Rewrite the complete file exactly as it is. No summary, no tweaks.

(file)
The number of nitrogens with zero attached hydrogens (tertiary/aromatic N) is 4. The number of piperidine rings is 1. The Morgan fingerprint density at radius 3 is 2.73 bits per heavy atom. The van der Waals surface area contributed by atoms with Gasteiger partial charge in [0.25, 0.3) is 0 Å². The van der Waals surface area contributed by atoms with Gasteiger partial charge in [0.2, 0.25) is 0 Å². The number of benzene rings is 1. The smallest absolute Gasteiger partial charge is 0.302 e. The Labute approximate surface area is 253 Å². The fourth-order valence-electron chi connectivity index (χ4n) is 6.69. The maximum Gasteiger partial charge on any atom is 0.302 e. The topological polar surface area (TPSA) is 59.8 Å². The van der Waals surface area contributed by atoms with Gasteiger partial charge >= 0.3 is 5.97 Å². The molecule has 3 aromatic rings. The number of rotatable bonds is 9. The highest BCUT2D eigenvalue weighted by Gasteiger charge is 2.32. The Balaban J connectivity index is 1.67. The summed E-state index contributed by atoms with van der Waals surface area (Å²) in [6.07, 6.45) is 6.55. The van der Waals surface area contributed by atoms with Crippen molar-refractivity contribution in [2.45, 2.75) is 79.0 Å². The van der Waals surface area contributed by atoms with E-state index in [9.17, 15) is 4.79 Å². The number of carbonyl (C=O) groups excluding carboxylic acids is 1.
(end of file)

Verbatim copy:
The number of nitrogens with zero attached hydrogens (tertiary/aromatic N) is 4. The number of piperidine rings is 1. The Morgan fingerprint density at radius 3 is 2.73 bits per heavy atom. The van der Waals surface area contributed by atoms with Gasteiger partial charge in [0.25, 0.3) is 0 Å². The van der Waals surface area contributed by atoms with Gasteiger partial charge in [0.2, 0.25) is 0 Å². The number of benzene rings is 1. The smallest absolute Gasteiger partial charge is 0.302 e. The Labute approximate surface area is 253 Å². The fourth-order valence-electron chi connectivity index (χ4n) is 6.69. The maximum Gasteiger partial charge on any atom is 0.302 e. The topological polar surface area (TPSA) is 59.8 Å². The van der Waals surface area contributed by atoms with Gasteiger partial charge >= 0.3 is 5.97 Å². The molecule has 3 aromatic rings. The number of rotatable bonds is 9. The highest BCUT2D eigenvalue weighted by Gasteiger charge is 2.32. The Balaban J connectivity index is 1.67. The summed E-state index contributed by atoms with van der Waals surface area (Å²) in [6.07, 6.45) is 6.55. The van der Waals surface area contributed by atoms with Crippen molar-refractivity contribution in [2.45, 2.75) is 79.0 Å². The van der Waals surface area contributed by atoms with E-state index in [9.17, 15) is 4.79 Å². The number of carbonyl (C=O) groups excluding carboxylic acids is 1.